The project began with a vision for expanding one of Seattle’s oldest pediatric health clinics. But when the first patients start arriving next week, they’ll be walking into a full community center.
Inside the new second location of Odessa Brown Children’s Clinic — a Seattle Children’s clinic that’s served patients in the Central District since 1970 — families might be surprised to see resources and activities not normally found at a doctor’s office: a basketball hoop, a small library, a community kitchen for family cooking classes and nutrition lessons, a resource space with computers and printers.
Local art splashes color and life onto nearly every wall, honoring artists from the area and prominent figures from the clinic’s history.
“Sometimes I can’t believe I get to work here,” Dr. Shaquita Bell, senior medical director of Odessa Brown, said last week. “I can’t believe it’s real.”
The 42,000-square-foot site sits near the heart of Rainier Valley, a block from the Othello light rail station and at the center of Othello Square. The mixed-use housing development is transforming the long-vacant piece of land at the corner of South Othello Street and Martin Luther King Way South into a space for a public charter school, hundreds of units of affordable co-op housing and apartments, and local businesses and nonprofits.
Doors will open to the clinic’s first patients, those in need of rehabilitation services, March 7. Behavioral health services will become available a few days later, and remaining medical and sports medicine services will open the following week.
The project has been in the works for years. Seattle Children’s announced plans for the second location in 2018, citing a desire to be closer to the 75% of patients and families who had moved farther south in search of more affordable housing.
“We heard the community when they told us it was too hard for them to get to our Yesler clinic,” Dr. Ben Danielson, Odessa Brown’s former senior medical director, said in a statement at the time in 2018. “We’ve listened, and now we’re responding by meeting our families where they are.”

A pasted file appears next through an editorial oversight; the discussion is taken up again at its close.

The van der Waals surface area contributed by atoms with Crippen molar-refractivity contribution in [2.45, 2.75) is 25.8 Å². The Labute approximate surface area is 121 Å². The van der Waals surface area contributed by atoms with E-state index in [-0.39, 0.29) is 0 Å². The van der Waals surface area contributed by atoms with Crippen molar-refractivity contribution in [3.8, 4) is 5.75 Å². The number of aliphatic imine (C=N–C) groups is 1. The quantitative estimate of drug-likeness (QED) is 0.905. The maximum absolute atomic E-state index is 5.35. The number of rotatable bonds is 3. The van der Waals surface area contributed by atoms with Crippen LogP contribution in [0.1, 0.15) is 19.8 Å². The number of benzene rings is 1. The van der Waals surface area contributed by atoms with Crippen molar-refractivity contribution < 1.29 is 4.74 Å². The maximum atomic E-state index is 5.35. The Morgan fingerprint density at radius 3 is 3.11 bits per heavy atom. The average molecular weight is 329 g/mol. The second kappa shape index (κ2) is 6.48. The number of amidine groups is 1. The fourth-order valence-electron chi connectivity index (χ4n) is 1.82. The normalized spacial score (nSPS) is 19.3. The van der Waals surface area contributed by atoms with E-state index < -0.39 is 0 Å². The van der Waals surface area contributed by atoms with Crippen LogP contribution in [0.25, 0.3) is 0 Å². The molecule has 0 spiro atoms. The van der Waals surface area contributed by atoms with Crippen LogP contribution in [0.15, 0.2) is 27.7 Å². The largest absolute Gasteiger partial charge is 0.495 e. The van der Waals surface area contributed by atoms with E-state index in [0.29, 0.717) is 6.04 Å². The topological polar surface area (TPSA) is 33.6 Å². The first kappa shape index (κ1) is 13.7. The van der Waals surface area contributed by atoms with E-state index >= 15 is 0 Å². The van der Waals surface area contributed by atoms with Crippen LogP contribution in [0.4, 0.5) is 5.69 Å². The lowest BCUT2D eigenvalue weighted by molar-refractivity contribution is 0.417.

The original site, which will soon be renovated, will continue to serve patients out of the Central District.
Children’s used $52 million from a massive fundraising campaign to help pay for the new building, according to hospital spokesperson Jeanine Takala. In addition, the hospital’s board of trustees approved a long-term plan that includes $37.5 million in operational funds and a $125 million endowment.
On a recent weekday, Antwanette Lyons, the clinic’s community health advocacy manager, led a tour of the new space.
“We’re here to serve,” Lyons said. “And we’re looking forward to it.”
Steps away from the lobby, a dental clinic will welcome patients and draw them into a large, open space with paintings of shooting stars and sea turtles on the ceiling.
Around the corner, you’re stopped by a colorful abstract scene, painted by local artist Ari Glass, who grew up in Rainier Valley. In his mural, called “Path to the Golden Age,” elephants, lions, birds and other animals gather under a blue tessellated sky.
“I wanted to bring them all here, like we’re all coming together,” said Glass, 33. “This is our little paradise section. I wanted to create this spirit of well-being and community.”
A wide staircase brings patients up to what clinic leaders are calling their town square, a main waiting room for medical care, behavioral health appointments, nutrition and lactation, and rehabilitation and sports therapy.
A portrait of Dr. Blanche Lavizzo, the first Black female pediatrician in the state and the clinic’s first medical director, meets families at the top of the stairs. Lavizzo also coined the clinic’s motto, “Quality care with dignity.“
Another hall features the faces of other clinic leaders, including clinic namesake Odessa Brown; Dr. Maxine Hays, another former medical director; and Marilyn Wilkens, who with her husband Lenny Wilkens raised millions of dollars for the clinic’s Central District location.
“Without these foundational folks, this clinic would not be here,” Lyons said.
The large, open town square connects services on the rest of the second floor, all part of the clinic’s vision for an integrated model of equitable care, Lyons said. Behavioral health rooms, for example, are on the same hallways as general exam rooms to reduce barriers to receiving care.
“There is a stigma associated with clinics where you come in and know you go left for behavioral health or right for medical care,” Lyons said. This way, she said, all patients go to the same area regardless of what type of care they need.
Down another hall is a gym for physical, occupational and sports therapy — complete with an elliptical, treadmill, free weights and other workout machines — all additional services Odessa Brown is offering for the first time.
The Othello clinic is also offering speech therapy, another new addition.
“It’s a little bit of everything,” Bell said.
The space will also house classrooms and a playground for early learning center Tiny Tots, a 52-year-old Seattle organization that serves infants, toddlers and preschoolers. The center will open later this spring, said Tiny Tots CEO Angelia Hicks-Maxie.
Finishing touches are still in the works, and an ongoing hiring process is underway for additional dentists, nurses and other medical assistants, but staffers are already thrilled to see the new space, senior medical director Bell said.
“I’m really excited to build a more integrated model, so that a family could live here, they can have their child care here, they can have their dental care here, and have it all happen in one space,” Bell said. “It feels like a whole other way to practice.”
Information from The Seattle Times archives was included.